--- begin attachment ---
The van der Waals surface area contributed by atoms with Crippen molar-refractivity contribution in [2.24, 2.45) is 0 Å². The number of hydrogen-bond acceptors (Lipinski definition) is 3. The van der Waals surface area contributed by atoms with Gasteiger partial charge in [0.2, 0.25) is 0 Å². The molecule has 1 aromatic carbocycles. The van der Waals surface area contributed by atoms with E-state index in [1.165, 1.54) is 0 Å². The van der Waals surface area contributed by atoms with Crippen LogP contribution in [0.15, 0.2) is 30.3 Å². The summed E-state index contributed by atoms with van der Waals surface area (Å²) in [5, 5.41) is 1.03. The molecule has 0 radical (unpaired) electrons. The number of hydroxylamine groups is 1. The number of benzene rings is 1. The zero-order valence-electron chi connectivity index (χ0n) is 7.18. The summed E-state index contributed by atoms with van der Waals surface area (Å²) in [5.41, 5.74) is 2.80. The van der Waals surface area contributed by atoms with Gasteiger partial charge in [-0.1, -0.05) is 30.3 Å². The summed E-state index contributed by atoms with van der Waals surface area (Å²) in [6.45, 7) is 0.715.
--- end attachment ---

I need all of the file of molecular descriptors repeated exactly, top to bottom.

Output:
The van der Waals surface area contributed by atoms with Crippen molar-refractivity contribution in [2.24, 2.45) is 0 Å². The number of hydrogen-bond acceptors (Lipinski definition) is 3. The van der Waals surface area contributed by atoms with Gasteiger partial charge in [0.2, 0.25) is 0 Å². The molecule has 1 aromatic carbocycles. The van der Waals surface area contributed by atoms with E-state index in [1.165, 1.54) is 0 Å². The van der Waals surface area contributed by atoms with Crippen LogP contribution in [0.15, 0.2) is 30.3 Å². The summed E-state index contributed by atoms with van der Waals surface area (Å²) in [5, 5.41) is 1.03. The molecule has 0 radical (unpaired) electrons. The number of hydroxylamine groups is 1. The number of benzene rings is 1. The zero-order valence-electron chi connectivity index (χ0n) is 7.18. The summed E-state index contributed by atoms with van der Waals surface area (Å²) in [5.41, 5.74) is 2.80. The van der Waals surface area contributed by atoms with Gasteiger partial charge in [-0.1, -0.05) is 30.3 Å². The summed E-state index contributed by atoms with van der Waals surface area (Å²) in [6.45, 7) is 0.715.